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Toxics Collection Days

While authority over most hazardous waste resides with the federal EPA, regulation over the disposal of household products are the purview of state and local authorities. Products, such as paints, stains, wood preservatives, cleaners, used automotive oil and pesticides can contain hazardous ingredients and require special disposal protocols.

Effective municipal programs include frequent collection days, mobile toxic collection trucks, and permanent drop-off centers for residents who are moving or undergoing renovations, which is when most consumers discard unused or partially-used toxic products that require special disposal.

Carmel,IN - Toxic chemical recycling

Photo courtesy of the City of Carmel, Indiana

The United States Geological Survey (USGS) has found trace amounts of commonly prescribed pharmaceutical drugs in 80% of the water they tested. Both surface and groundwater public water supplies are affected, showing low, but measurable concentrations of pharmaceutically active compounds (PhACs), such as chemotherapeutic drugs, antibiotics, heart medications, anti-depressants, birth control hormones and many others. Excreted drugs are unavoidable, but flushing unused or expired drugs down the toilet also contributes to the problem. To address this emerging problem, many municipalities are teaching people how to dispose of drugs safely (to prevent abuse as well as keeping them out of the water). They have also started drug take-back initiatives at toxic collection days and partnered with local police departments who have 24 hour lock-boxes for drug drop off. The Federal Secure and Responsible Drug Disposal Act of 2010 was passed into law to encourage voluntary drug take back programs.

King County, WA’s local Household Hazardous Waste Management Program accepts waste at four fixed collection sites in Seattle and King County on weekdays and weekends. In addition to these four sites, the traveling Wastemobile provides household hazardous waste collection services within many communities in the county.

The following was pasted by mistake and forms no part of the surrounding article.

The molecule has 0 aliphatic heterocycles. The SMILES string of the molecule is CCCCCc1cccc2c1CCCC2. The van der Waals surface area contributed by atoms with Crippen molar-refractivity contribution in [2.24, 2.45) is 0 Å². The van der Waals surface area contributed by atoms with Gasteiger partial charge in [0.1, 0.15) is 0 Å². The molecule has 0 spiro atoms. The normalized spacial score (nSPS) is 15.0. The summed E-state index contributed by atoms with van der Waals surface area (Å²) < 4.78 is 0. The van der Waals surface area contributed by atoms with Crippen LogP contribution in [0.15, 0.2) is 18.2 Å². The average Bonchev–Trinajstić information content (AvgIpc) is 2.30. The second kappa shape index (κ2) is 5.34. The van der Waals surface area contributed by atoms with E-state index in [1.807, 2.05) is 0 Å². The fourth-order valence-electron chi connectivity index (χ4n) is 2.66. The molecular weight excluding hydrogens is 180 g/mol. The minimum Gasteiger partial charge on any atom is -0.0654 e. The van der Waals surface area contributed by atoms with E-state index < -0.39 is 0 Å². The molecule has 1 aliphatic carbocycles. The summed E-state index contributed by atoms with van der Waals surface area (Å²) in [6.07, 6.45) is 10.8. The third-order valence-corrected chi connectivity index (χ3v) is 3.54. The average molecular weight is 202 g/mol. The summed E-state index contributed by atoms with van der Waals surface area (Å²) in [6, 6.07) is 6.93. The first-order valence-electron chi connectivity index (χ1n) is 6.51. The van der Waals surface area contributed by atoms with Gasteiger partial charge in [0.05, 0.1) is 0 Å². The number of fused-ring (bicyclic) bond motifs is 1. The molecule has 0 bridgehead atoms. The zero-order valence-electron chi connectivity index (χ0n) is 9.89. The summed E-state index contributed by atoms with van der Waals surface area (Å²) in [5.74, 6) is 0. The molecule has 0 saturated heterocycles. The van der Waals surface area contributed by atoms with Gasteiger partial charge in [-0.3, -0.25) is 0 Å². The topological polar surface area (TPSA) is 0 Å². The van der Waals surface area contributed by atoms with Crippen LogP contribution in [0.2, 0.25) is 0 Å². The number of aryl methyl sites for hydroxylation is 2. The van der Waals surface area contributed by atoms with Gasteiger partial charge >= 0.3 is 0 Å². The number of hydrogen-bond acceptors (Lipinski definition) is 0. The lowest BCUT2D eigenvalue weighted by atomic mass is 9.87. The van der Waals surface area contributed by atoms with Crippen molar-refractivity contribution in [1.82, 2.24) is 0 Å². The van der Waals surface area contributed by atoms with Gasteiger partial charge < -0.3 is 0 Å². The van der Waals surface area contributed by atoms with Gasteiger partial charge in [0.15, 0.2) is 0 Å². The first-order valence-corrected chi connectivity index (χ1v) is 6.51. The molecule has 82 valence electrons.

CHaRM, or Center for Hard-to-Recycle Materials, an idea developed by the non-profit Eco-Cycle in Boulder, Co, is Colorado's first community recycling center for electronic waste and many other unusual materials.

In Santa Monica, CA,  a new initiative by the Office of Sustainability and the Environment will now bring disposal and containment trucks to residents, rather than asking residents to haul potentially toxic wastes to a disposal center.  Accepting all the same materials as the physical disposal center, the new trucks collect everything from auto products to prescription medications.

Broward County, FL maintains several permanent collection centers for residents to drop off toxic household products at their convenience


The Milwaukee Metropolitan Sewerage District has a great video and information about its household hazardous waste program.


Managing and Disposing of Household Hazardous Waste- a publication from the New York State Department of Environmental Conservation provides excellent information on storing, disposing, and reducing the use of toxics.

Household Hazardous Waste: Practical Management for Every Home – is a clear and concise brochure from the Alabama Department of Environmental Management about toxics management.

The Illinois-Indiana Sea Grant provides local municipalities with many different resources and links to proven pharmaceutical take back programs.

The Product Stewardship Institute created a How-To Guide for Drug Take-Back Programs.


[1] Wang, Z., et al. (2016). Take Responsibility for electronic-waste disposal. Nature, 536(7614), 23-25.

[2] United States Environmental Protection Agency. (2018) Household Hazardous Waste (HHW).

[3] Pitchel, J. (2014). Waste Management Practices: Municipal, Hazardous, and Industrial. Boca Raton: CRC Press, 103-122.

[4] Phillips, P., et al. (2010) Pharmaceutical Formulation Facilities as Sources of Opioids and Other Pharmaceuticals to Wastewater Treatment Plant Effluents. Environmental Science & Technology, 44(13), 4910-4916.

[5] Kolpin, D. W., et al. (2002) Pharmaceuticals, Hormones, and Other Organic Wastewater Contaminants in U.S. Streams, 1999-2000: A National Reconnaissance. Environmental Science & Technology, 36(6), 1202-1211.

[6] Focazio, M. J., et al. (2008) A National Reconnaissance for pharmaceuticals and other organic wastewater contaminants in the United States - II) Untreated drinking water sources. Science of The Total Environment, 402(2-3), 201-216.

[7] Stackelberg, P. E., et al. (2004). Persistence of pharmaceutical compounds and other organic wastewater contaminants in a conventional drinking-water-treatment plant. Science of The Total Environment, 329(1-3), 99-113.

[8] Khan, U., et al. (2017) Risks associated with the environmental release of pharmaceuticals on the U.S. Food and Drug Administration “Flush List”. Science of The Total Environment, 609, 1023-1040.

[9] Kennedy-Hendricks, A., et al. (2016). Medication Sharing, Storage, and Disposal Practices for Opioid Medications Among US Adults. JAMA Internal Medicine, 176(7), 1027.

[10] Musson, S. E., et al.  (2007) A Continuous Collection System for Household Pharmaceutical Wastes: A Pilot Project. Journal of the Air & Water Management Association, 57(7), 828-835.

[11] S. 3397 Secure and Responsible Drug Disposal Act of 2010, 111th Cong., 1 (2010)  (Enacted).

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